Welcome to the Chubby Chatterbox Newsletter, where I’ll be posting favorites from the Chubby Chatterbox archives. In addition, my complete thriller Return of the Mary Celeste will soon be serialized here for those who have asked for something beyond a regular post.

My novel is based on a true event, arguably the greatest maritime mystery of all time. In 1872 the crew and passengers of Boston brigantine Mary Celeste abandoned their seaworthy ship and its valuable cargo, vanishing in the middle of the Atlantic. Speculation over their fate has never abated. History records that after the Mary Celeste tragedy no one from that fateful voyage was ever seen again. History is about to be rewritten…

Return of the Mary Celeste

Prologue

Tragedy struck the brigantine Mary Celeste on the morning of November 25, 1872. The hourly log was later recovered from the deserted vessel; At 8 a.m. the last notation was made. By 9 a.m. no one remained aboard to chalk the next entry.

Something had terrified Captain Benjamin Briggs and his crew, prompting the seasoned skipper to make a decision certain to affect not only himself, his ship and crew, but his family as well—his wife and two year old daughter were aboard Mary Celeste. Much ink has been spilled in fanciful and scientific attempts to explain the calamity that engulfed this perfectly seaworthy ship, yet all that is known for certain is this: in a matter of minutes Captain Briggs became convinced that the only way to save their lives was by ordering everyone into a hastily launched lifeboat. By giving the order to abandon ship, he also launched the greatest of all maritime mysteries.

On December 5, 1872, a month after leaving New York Harbor, Mary Celeste was found drifting on a calm and empty sea. The ship was in fine condition, perfectly intact with valuable cargo safely stored in her hold, but the crew and passengers had vanished. None were ever seen again.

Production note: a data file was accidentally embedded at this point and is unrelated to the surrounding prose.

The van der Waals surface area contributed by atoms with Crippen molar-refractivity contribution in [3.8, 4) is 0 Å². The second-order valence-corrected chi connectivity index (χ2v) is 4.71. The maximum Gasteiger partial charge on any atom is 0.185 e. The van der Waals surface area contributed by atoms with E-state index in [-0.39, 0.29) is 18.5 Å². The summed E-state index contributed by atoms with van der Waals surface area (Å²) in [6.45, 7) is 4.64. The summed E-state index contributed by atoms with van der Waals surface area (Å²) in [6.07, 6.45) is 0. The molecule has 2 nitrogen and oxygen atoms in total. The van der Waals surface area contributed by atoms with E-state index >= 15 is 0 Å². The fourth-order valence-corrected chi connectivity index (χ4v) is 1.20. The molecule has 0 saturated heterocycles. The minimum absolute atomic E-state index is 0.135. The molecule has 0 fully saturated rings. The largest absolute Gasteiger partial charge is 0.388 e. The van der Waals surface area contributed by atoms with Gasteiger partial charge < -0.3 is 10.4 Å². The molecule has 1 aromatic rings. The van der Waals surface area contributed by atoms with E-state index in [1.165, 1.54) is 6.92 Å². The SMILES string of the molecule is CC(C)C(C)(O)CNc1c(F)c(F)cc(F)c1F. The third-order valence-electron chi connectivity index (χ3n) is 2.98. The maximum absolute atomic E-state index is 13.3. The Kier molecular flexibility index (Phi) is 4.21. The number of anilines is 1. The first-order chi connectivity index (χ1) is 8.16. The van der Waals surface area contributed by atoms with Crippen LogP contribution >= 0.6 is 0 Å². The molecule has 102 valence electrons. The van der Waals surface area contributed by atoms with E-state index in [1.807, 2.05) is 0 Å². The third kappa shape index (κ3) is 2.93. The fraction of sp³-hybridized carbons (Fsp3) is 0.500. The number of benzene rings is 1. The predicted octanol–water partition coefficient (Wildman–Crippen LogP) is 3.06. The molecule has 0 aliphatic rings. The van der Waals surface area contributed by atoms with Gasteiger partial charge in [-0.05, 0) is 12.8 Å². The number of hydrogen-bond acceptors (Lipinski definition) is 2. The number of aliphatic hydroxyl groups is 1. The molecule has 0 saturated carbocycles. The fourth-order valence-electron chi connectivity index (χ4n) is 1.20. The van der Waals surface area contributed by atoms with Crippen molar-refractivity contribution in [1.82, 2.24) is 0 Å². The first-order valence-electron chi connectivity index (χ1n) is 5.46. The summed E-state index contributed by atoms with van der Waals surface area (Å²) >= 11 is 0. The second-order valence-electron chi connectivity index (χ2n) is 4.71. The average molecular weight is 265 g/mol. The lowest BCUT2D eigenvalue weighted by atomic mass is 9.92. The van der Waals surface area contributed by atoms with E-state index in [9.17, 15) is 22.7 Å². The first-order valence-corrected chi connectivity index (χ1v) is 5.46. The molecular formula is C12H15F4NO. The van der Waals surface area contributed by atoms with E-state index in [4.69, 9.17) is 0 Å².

Until now….

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Washing and Waxing Mother

May 9, 2014

These days it takes a shoehorn to get my mother out of her apartment. At eighty-nine, she’s becoming a recluse. Mrs. Chatterbox and I constantly invite her to spend time with us. Mrs. C. tries to coax her by offering to prepare her favorite dishes, and I offer to pick her up at her front door, drive her to our place, hold her arm firmly while escorting her up the six steps to our front door and set her favorite mixed drink in her hand before feeding and returning her home.

    

Whenever I make these offers, Mom’s reaction is the same. “I’ll take a rain check.” Really? Mom has enough rain checks to see her through a deluge. Not even the promise of seeing her grandson can dislodge her from her apartment. She refuses to eat in the dining room of her retirement facility and cooks her own meals, and she only goes down to the lobby before dawn to get her mail, when she won’t encounter anyone. She’s lived in her facility for four years but few of the residents have seen her.